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THE RISE AND FALL OF ALEXANDRIA'S COTTON EXCHANGE

Samir Raafat
Egyptian Mail, November 1, 1997
extended version in "The Egyptian Bourse" published by Zeitouna 2010

ALEXANDRIA'S FUTURES MARKET is one of the oldest in the world. The first locally recorded cotton transaction took place in 1865 in Alexandria's Café de l'Europe on Place des Consuls which was later renamed Mohammed Ali Square. It was there that cotton merchants met and cut deals based on supply and demand for the long staple Karnak and Menouf or the short to medium staple Ashmouni, Giza and Zagora. Over the years, deals extended to cotton seed varieties such as Hull, Afifi and Sakellaridis.

The first cotton dealmakers eagerly waited for the weekly arrival of the news-sheets from Europe to guide future operations. Reputation counted for everything. Cotton growers who delivered on time were courted by exporters and received large orders the following season. Timing and reliability was of the essence if profits were to be made.

From Café de l'Europe cotton dealmakers moved to a nearby building. As business grew, the Association Cottoniere d'Alexandrie (later the Alexandria General Produce Association or AGPA) was created for the purpose of trading in cotton, cotton seeds and cereals in the spot and future markets.

In 1899, during the reign of Khedive Abbas Hilmi II, AGPA moved to an imposing new building henceforth called The Bourse. Situated on Mohammed Ali Square the Alexandria Bourse quickly became a city landmark featured on postcards, books and city guides. In more ways than one, the bourse was the focal point of the city's financial community. The Association's old premises meanwhile, was transformed into a bank, and later on into the Top Hat night club.

In 1909 cotton forward contracts were legalized so as to coincide with Egypt's recovery from a massive economic slump brought on by the financial crash of 1907 when banking and real estate institutions collapsed due to excessive speculation. So far, government intervention had been practically absent. On the other hand, the spot market of Minet al-Bassal was left alone until 1931.

Of the 35 registered cotton brokers in 1950, only two were Egyptian. Likewise, the directors of the Alexandria bourse were an uneven mixture of Egyptians, Levantines and Jews. It's veteran president was Jules Klat Bey from Syria. Despite its ethnic mixture AGPA had come a long way from when Britons controlled it through two of Alexandria's largest cotton exporters, the Carver and Moss families. And when a Carver scion married the Moss heiress, they held an even stronger grip on this lucrative export market. Similarly, cotton ginning mills were controlled in great part by foreigners foremost among them were Selig Kusel from Manchester, the Plantas from Liverpool, the Lindemann's from Prague and Dresden, and the Choremi-Benachi-Salvagos representing the Greek Connection.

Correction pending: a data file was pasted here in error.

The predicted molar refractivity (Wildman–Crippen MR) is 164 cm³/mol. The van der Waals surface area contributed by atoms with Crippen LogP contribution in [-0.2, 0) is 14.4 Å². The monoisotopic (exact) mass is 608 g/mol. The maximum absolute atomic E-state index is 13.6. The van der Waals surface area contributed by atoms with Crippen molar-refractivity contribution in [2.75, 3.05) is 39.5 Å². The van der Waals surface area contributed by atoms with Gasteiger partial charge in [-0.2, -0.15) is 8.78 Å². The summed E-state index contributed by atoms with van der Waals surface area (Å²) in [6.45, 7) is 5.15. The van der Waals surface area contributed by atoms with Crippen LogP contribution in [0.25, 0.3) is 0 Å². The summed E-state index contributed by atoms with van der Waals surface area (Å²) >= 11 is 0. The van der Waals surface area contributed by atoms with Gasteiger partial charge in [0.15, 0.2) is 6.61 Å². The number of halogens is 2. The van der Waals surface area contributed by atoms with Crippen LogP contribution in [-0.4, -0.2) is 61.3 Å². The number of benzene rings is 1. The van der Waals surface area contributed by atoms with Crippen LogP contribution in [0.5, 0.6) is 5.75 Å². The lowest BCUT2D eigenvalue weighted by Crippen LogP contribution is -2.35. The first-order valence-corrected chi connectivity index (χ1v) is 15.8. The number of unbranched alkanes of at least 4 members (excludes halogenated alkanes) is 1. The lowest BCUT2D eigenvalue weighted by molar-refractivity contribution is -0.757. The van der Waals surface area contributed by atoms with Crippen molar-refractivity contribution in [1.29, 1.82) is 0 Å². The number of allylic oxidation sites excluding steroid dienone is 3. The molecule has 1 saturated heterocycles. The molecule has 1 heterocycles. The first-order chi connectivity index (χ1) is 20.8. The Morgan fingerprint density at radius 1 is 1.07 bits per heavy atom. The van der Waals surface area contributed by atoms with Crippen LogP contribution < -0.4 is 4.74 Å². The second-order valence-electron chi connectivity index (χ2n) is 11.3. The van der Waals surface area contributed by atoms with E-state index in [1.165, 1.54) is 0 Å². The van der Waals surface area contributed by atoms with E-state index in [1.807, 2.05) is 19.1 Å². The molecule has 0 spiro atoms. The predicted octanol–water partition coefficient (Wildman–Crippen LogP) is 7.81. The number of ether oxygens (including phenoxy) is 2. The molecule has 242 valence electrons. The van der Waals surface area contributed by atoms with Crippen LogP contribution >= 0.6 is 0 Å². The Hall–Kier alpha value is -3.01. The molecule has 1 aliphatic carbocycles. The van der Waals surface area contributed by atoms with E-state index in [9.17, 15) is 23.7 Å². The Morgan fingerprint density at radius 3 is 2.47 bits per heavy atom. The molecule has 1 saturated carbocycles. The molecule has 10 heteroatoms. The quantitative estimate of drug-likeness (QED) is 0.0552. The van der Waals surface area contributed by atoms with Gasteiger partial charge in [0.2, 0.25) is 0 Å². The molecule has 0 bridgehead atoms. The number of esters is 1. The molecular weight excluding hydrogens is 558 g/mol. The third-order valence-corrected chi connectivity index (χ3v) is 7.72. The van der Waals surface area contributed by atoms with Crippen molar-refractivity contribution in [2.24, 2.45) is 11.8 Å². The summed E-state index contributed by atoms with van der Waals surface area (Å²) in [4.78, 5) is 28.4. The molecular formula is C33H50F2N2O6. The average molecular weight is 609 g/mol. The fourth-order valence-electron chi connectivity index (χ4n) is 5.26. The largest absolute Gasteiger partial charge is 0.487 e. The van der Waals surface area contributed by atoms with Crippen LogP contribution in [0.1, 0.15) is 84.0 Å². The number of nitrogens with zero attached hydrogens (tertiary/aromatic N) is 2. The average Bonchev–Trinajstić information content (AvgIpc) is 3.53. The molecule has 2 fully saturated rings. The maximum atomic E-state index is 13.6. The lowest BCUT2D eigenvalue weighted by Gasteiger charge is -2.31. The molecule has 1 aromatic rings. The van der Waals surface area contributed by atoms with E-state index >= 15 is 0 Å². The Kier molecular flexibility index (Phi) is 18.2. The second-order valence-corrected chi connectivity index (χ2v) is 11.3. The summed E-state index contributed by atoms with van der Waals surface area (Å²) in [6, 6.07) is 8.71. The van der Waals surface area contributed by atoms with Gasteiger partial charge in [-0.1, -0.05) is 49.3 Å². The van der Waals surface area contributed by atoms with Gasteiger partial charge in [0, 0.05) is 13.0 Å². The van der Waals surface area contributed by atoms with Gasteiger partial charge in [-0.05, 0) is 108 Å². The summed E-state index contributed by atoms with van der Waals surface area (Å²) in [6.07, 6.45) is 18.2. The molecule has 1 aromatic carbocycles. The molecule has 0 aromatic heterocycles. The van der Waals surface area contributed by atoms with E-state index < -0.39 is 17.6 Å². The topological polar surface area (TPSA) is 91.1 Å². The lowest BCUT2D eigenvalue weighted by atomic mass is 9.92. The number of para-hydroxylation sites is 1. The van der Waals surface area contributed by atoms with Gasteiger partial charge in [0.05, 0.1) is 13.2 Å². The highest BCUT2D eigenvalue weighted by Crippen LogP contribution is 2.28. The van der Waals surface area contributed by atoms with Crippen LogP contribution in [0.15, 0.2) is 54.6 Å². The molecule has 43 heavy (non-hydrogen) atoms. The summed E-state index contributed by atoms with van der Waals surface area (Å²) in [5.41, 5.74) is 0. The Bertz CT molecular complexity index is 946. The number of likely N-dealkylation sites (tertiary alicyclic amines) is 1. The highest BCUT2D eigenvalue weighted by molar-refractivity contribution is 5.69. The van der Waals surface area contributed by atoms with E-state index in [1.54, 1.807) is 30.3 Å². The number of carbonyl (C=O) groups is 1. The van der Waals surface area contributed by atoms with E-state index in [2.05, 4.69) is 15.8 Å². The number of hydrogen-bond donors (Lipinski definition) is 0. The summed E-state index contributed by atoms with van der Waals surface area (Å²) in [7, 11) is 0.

Up until the 1950's most of the trading was done with the Liverpool Cotton Exchange evidencing Egypt's strong ties with the waning British Empire. The powerful Manchester trade relied heavily on this staple which was responsible for untold fortunes made in the UK. Not unlike oil today, Egyptian cotton trade was politicized during the interwar period figuring as a clause in most of Egypt's international agreements. It had become a major bargaining tool used as collateral for Egypt's currency.

There were also the Joint Egyptian Cotton Committee and the Cotton Institute, two highly respected institutions affiliated with the International Cotton Congress. With time, more and more Egyptians entered the trade once the jealously guarded preserve of the Finneys, the Rheinharts, the Rolos, the Cicurels and Pintos. Newcomers included Talaat Harb Pasha, a founder of the Banque Misr group of companies, and Mohammed Farghaly Pasha, president of the Alexandria Cotton Exporters Association. On the expert side, there was Ahmed Abdel Wahab Pasha, a former minister of finance, and Fouad Abaza Pasha the director of the Royal Agricultural Society.

Just as the native intelligentsia was to have its turn at the helm, agricultural trade was brought within the aegis of the state through a series of 1950s agrarian reform laws. Henceforth, the agricultural sector mutated into unprofitable small holdings and bureaucratic cooperatives. A few years later, the bourse itself was nationalized by Egypt's rising strongman, Gamal Abdel Nasser. Capitalism went into rigor mortis and soon enough King Cotton suffered the same fate.

Ironically it would be from the parapet of the Alexandria Bourse that Nasser first grabbed international media attention. This took place in July 1956 during his epoch making speech when he announced to the world that he had nationalized the Suez Canal Company. For a brief period, the Alexandria bourse building had become more that a definitive symbol of Egypt's thriving cotton-based capitalism.

Fourty one years later, King Cotton is being painfully resurrected.

articles posted on egy.com were published in the following books by Samir W Raafat: THE EGYPTIAN BOURSE, Zeitouna, Cairo -- CAIRO THE GLORY YEARS, Harpocrates, Alexandria -- HISTORY & SOCIETY IN A CAIRO SUBURB; MAADI 1904-1962, Palm Press, Cairo -- PRIVILEGED FOR THREE CENTURIES, printed digitally and bound by Elias Printing, Egypt

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